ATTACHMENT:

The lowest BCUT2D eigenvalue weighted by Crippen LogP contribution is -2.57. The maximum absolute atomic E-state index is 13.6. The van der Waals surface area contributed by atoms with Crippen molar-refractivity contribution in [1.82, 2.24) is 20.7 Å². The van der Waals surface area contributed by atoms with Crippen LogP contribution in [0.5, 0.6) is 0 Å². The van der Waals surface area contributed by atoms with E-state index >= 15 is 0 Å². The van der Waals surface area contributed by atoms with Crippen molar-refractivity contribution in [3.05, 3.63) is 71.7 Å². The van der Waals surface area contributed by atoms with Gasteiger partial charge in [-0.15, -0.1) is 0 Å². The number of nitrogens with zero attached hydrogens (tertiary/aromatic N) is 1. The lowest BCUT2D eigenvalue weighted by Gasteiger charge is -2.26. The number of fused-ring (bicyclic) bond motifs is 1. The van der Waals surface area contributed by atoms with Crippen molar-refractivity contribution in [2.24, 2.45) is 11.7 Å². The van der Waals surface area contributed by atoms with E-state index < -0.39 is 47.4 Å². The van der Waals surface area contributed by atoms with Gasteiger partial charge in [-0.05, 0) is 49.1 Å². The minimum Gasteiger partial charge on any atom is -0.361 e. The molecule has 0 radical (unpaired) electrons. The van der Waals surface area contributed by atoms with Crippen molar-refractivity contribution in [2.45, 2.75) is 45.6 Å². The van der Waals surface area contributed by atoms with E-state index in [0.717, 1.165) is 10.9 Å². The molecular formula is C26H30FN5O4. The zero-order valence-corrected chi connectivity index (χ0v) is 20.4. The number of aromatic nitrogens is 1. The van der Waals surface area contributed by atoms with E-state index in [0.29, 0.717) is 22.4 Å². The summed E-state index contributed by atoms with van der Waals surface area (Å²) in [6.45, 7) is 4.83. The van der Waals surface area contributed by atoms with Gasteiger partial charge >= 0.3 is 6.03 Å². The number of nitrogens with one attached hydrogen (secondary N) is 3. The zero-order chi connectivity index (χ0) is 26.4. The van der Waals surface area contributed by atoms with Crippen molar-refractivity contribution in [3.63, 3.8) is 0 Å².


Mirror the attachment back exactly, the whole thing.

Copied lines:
The lowest BCUT2D eigenvalue weighted by Crippen LogP contribution is -2.57. The maximum absolute atomic E-state index is 13.6. The van der Waals surface area contributed by atoms with Crippen molar-refractivity contribution in [1.82, 2.24) is 20.7 Å². The van der Waals surface area contributed by atoms with Crippen LogP contribution in [0.5, 0.6) is 0 Å². The van der Waals surface area contributed by atoms with E-state index >= 15 is 0 Å². The van der Waals surface area contributed by atoms with Crippen molar-refractivity contribution in [3.05, 3.63) is 71.7 Å². The van der Waals surface area contributed by atoms with Gasteiger partial charge in [-0.15, -0.1) is 0 Å². The number of nitrogens with zero attached hydrogens (tertiary/aromatic N) is 1. The lowest BCUT2D eigenvalue weighted by Gasteiger charge is -2.26. The number of fused-ring (bicyclic) bond motifs is 1. The van der Waals surface area contributed by atoms with Crippen molar-refractivity contribution in [2.24, 2.45) is 11.7 Å². The van der Waals surface area contributed by atoms with E-state index < -0.39 is 47.4 Å². The van der Waals surface area contributed by atoms with Gasteiger partial charge in [-0.05, 0) is 49.1 Å². The minimum Gasteiger partial charge on any atom is -0.361 e. The molecule has 0 radical (unpaired) electrons. The van der Waals surface area contributed by atoms with Crippen molar-refractivity contribution in [2.45, 2.75) is 45.6 Å². The van der Waals surface area contributed by atoms with E-state index in [0.717, 1.165) is 10.9 Å². The molecular formula is C26H30FN5O4. The zero-order valence-corrected chi connectivity index (χ0v) is 20.4. The number of aromatic nitrogens is 1. The van der Waals surface area contributed by atoms with E-state index in [0.29, 0.717) is 22.4 Å². The summed E-state index contributed by atoms with van der Waals surface area (Å²) in [6.45, 7) is 4.83. The van der Waals surface area contributed by atoms with Gasteiger partial charge >= 0.3 is 6.03 Å². The number of nitrogens with one attached hydrogen (secondary N) is 3. The zero-order chi connectivity index (χ0) is 26.4. The van der Waals surface area contributed by atoms with Crippen molar-refractivity contribution in [3.63, 3.8) is 0 Å².